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Human Rights, Memorialization and Nationalism

Periodic Reporting for period 1 - HRMN (Human Rights, Memorialization and Nationalism)

Reporting period: 2017-09-01 to 2019-08-31

In my Marie Curie project, I applied historical sociological methods and the knowledge from the sociology of ideologies to better understand human rights and its outcomes on the ground. I have focussed on the ways in which memorialisation processes are understood in post-conflict and in-conflict settings and how those processes affect, and are affected by human rights and nationalism. Based on ethnographic evidence from the Western Balkans (Serbia, Bosnia and Herzegovina, and Croatia) and Israel and Palestine, I present three main conclusions. First, states with a difficult past perceive the external “colonising” of human rights as a threat which, contrary to expectations in literature and policy discourses, gives legitimacy to their nationalist feelings, where these sentiments are viewed as an oppressed, authentic, autochthonic truth that is under attack. This, I show, can partially explain the rise of nationalist sentiments across the globe. Secondly, I show that both micro-solidarity and human rights infrastructures are eminently temporal, and though they often make short-term transformations, they are liable to hijacking by the nation-state, which can easily harvest and transform the micro-solidarity of human rights into nationalist-centred sentiments. Thirdly, I demonstrated how the normative framework of human rights obscures processes of depolitization, decontextualization and dehistorization of particular social agents, showing that the normative framework produces not only new boundaries of inclusion and exclusion, but also fuels corruption, and perpetuates hierarchical and often colonial structures that are already in place. As a result, I argue, mandating memory in the name of human rights does not end up in a better appreciation of human rights, but instead is often destabilising, potentially adding fuel to the very same nationalist fires that it is supposed to extinguish.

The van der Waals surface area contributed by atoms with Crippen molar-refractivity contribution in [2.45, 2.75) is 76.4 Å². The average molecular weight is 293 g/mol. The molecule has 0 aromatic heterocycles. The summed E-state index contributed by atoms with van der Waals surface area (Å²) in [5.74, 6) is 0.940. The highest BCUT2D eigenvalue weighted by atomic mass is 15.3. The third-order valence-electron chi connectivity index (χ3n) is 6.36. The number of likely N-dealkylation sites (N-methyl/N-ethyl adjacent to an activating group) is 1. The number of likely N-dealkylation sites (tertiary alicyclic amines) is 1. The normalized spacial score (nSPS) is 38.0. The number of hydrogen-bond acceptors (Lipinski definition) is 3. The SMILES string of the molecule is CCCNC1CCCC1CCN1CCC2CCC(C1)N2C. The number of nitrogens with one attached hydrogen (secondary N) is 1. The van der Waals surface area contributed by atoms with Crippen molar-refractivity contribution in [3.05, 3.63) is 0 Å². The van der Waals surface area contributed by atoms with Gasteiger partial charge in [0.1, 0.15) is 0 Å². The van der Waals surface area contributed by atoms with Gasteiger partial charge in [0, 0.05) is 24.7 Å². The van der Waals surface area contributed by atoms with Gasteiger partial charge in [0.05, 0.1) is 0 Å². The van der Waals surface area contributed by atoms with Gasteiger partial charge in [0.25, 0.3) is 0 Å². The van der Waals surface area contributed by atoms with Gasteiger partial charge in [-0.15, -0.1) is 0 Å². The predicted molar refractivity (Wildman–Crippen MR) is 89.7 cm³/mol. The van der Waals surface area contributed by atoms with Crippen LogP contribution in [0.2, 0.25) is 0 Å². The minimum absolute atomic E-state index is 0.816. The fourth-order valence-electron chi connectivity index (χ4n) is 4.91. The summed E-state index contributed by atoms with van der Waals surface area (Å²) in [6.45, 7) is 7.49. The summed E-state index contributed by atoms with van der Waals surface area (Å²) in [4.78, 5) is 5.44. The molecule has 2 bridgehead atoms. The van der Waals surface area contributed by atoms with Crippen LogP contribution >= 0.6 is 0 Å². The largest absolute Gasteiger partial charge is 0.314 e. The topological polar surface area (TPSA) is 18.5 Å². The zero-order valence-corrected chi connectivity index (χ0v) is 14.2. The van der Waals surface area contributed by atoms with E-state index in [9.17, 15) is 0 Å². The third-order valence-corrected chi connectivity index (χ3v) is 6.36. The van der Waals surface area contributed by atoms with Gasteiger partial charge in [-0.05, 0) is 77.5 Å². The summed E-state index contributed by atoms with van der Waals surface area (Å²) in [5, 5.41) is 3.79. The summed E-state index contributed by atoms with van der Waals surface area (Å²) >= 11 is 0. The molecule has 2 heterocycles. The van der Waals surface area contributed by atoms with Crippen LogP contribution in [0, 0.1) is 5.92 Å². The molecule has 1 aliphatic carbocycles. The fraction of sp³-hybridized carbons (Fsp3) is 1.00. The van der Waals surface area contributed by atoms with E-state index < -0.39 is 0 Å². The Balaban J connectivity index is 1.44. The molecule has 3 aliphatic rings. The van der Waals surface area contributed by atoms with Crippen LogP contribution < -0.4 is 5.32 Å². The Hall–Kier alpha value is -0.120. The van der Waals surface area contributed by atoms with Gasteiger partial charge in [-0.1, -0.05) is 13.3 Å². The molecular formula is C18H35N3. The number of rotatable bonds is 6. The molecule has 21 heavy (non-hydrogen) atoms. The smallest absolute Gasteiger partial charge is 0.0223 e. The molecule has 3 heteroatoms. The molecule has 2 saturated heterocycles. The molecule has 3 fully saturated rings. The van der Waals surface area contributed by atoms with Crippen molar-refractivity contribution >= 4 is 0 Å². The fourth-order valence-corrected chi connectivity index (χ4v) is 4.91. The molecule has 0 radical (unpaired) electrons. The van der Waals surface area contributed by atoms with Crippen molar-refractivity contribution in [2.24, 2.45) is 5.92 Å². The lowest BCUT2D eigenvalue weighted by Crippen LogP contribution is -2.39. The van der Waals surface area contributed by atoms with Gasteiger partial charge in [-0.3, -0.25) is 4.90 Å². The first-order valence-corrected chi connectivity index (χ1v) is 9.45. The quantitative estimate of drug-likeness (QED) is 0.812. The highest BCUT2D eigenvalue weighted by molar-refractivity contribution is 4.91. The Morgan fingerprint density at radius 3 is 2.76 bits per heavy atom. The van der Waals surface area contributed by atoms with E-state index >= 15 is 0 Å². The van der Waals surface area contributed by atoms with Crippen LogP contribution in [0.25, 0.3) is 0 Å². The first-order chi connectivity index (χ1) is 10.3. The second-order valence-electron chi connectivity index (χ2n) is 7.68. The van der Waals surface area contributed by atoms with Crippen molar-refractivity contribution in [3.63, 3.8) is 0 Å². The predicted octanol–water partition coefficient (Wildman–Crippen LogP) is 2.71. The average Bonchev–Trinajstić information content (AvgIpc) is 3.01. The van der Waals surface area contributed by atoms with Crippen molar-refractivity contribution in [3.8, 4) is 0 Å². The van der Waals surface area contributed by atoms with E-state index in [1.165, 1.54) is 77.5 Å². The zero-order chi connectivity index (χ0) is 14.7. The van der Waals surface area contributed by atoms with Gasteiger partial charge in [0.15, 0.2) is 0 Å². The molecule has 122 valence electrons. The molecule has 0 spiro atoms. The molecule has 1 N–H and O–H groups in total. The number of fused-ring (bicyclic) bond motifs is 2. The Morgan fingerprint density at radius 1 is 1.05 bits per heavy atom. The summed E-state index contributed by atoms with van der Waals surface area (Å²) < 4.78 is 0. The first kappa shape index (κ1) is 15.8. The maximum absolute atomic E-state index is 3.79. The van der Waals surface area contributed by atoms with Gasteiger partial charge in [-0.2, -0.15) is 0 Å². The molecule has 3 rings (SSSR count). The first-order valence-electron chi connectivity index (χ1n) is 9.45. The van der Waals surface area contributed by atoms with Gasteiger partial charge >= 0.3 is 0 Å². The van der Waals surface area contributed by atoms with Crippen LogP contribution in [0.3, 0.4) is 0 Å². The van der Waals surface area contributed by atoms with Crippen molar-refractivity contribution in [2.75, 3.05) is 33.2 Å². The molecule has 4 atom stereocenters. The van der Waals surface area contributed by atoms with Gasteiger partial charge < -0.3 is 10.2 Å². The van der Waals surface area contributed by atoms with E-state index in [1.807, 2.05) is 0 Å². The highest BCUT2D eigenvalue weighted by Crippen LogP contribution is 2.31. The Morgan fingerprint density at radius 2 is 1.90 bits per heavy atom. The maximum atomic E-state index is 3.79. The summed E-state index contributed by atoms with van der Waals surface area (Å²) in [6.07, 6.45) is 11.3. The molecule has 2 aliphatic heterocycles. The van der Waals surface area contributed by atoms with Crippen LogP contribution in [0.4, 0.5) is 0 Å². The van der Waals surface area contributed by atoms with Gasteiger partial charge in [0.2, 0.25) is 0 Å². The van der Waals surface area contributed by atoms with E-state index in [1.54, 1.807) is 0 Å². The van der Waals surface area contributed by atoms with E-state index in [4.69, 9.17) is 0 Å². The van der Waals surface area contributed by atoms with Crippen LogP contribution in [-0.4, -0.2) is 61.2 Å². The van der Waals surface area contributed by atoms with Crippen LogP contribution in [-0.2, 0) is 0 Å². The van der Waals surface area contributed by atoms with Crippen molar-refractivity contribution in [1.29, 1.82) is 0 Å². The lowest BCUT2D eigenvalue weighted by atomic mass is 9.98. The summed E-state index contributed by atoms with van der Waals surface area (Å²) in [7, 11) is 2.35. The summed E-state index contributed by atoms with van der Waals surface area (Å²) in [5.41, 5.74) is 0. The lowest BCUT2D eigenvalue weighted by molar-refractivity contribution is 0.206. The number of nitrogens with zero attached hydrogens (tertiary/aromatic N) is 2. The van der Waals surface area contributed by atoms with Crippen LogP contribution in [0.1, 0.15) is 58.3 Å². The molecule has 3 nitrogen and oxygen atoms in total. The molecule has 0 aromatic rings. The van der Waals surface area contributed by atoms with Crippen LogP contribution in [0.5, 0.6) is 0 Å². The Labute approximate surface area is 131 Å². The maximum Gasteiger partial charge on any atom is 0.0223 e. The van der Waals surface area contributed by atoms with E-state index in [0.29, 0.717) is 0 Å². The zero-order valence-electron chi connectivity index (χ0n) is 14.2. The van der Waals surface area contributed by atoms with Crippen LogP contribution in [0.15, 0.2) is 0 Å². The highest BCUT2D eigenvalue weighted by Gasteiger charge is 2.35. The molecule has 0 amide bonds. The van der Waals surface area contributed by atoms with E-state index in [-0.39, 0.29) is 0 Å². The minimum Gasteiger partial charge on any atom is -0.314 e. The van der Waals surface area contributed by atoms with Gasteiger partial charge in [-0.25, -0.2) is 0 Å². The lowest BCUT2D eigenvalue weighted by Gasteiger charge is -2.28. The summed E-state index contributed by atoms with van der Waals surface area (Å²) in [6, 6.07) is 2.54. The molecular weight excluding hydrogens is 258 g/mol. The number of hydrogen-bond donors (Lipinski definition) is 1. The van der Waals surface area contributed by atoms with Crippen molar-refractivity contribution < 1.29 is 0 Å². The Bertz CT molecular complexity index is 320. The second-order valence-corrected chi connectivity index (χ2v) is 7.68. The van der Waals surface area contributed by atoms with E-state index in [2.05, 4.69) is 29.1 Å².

"In January 2019 I completed my book manuscript: “The Past Can’t Heal us! The Dangers of Mandating Memory in the Name of Human Rights”. I have been offered a book contract by Edinburgh University Press which I haven’t sign yet because I am waiting for the final decision from Cambridge University Press. One review came back and was very positive and I am currently waiting for the series editors’ reviews and their final decision.
The book manuscript critically investigates the relationship between human rights and memory, suggesting that, instead of understanding human rights in a normative fashion, human rights should be treated as an ideology. Conceptualizing human rights as an ideology gives us useful theoretical and methodological tools to recognize the real impact human rights has on the ground. The book analyzes the rise of the global phenomenon of the human rights memorialization agenda, termed ‘Moral Remembrance’, and explores what happens in small societal pockets once this agenda becomes implemented on the ground. Based on the evidence from the Western Balkans and Israel/Palestine, it argues that the human rights memorialization agenda does not lead to a better appreciation of human rights but, contrary to the expected, it merely serves to strengthen divisions and leads to new forms of inequalities.


Brief Description